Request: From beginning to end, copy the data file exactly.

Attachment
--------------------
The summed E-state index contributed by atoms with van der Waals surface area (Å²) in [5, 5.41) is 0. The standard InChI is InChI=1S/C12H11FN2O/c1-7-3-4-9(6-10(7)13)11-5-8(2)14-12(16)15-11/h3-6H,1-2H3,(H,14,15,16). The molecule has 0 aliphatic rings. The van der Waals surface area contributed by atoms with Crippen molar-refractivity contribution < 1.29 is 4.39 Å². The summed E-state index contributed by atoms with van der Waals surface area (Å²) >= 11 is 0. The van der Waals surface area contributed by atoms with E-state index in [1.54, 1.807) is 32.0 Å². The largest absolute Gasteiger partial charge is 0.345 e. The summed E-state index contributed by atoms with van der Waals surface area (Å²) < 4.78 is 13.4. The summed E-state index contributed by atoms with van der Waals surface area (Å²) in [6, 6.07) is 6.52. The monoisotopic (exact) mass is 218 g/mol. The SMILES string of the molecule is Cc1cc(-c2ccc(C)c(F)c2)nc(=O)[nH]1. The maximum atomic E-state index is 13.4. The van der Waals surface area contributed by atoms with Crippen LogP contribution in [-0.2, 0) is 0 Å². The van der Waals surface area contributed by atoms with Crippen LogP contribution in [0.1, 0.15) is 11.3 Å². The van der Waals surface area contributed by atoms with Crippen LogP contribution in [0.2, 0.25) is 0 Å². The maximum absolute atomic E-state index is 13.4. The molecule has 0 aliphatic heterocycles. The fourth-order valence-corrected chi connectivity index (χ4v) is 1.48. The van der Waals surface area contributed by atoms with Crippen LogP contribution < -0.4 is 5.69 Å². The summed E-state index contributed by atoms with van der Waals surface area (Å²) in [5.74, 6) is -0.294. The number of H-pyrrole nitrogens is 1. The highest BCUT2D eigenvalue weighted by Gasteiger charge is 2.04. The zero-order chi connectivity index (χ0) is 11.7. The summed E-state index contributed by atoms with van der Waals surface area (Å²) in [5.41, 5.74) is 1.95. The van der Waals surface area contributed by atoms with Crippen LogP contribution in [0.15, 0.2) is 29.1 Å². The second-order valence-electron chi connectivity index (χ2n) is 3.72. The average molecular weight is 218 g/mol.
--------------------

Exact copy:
The summed E-state index contributed by atoms with van der Waals surface area (Å²) in [5, 5.41) is 0. The standard InChI is InChI=1S/C12H11FN2O/c1-7-3-4-9(6-10(7)13)11-5-8(2)14-12(16)15-11/h3-6H,1-2H3,(H,14,15,16). The molecule has 0 aliphatic rings. The van der Waals surface area contributed by atoms with Crippen molar-refractivity contribution < 1.29 is 4.39 Å². The summed E-state index contributed by atoms with van der Waals surface area (Å²) >= 11 is 0. The van der Waals surface area contributed by atoms with E-state index in [1.54, 1.807) is 32.0 Å². The largest absolute Gasteiger partial charge is 0.345 e. The summed E-state index contributed by atoms with van der Waals surface area (Å²) < 4.78 is 13.4. The summed E-state index contributed by atoms with van der Waals surface area (Å²) in [6, 6.07) is 6.52. The monoisotopic (exact) mass is 218 g/mol. The SMILES string of the molecule is Cc1cc(-c2ccc(C)c(F)c2)nc(=O)[nH]1. The maximum atomic E-state index is 13.4. The van der Waals surface area contributed by atoms with Crippen LogP contribution in [-0.2, 0) is 0 Å². The van der Waals surface area contributed by atoms with Crippen LogP contribution in [0.1, 0.15) is 11.3 Å². The van der Waals surface area contributed by atoms with Crippen LogP contribution in [0.2, 0.25) is 0 Å². The maximum absolute atomic E-state index is 13.4. The molecule has 0 aliphatic heterocycles. The fourth-order valence-corrected chi connectivity index (χ4v) is 1.48. The van der Waals surface area contributed by atoms with Crippen LogP contribution < -0.4 is 5.69 Å². The summed E-state index contributed by atoms with van der Waals surface area (Å²) in [5.74, 6) is -0.294. The number of H-pyrrole nitrogens is 1. The highest BCUT2D eigenvalue weighted by Gasteiger charge is 2.04. The zero-order chi connectivity index (χ0) is 11.7. The summed E-state index contributed by atoms with van der Waals surface area (Å²) in [5.41, 5.74) is 1.95. The van der Waals surface area contributed by atoms with Crippen LogP contribution in [0.15, 0.2) is 29.1 Å². The second-order valence-electron chi connectivity index (χ2n) is 3.72. The average molecular weight is 218 g/mol.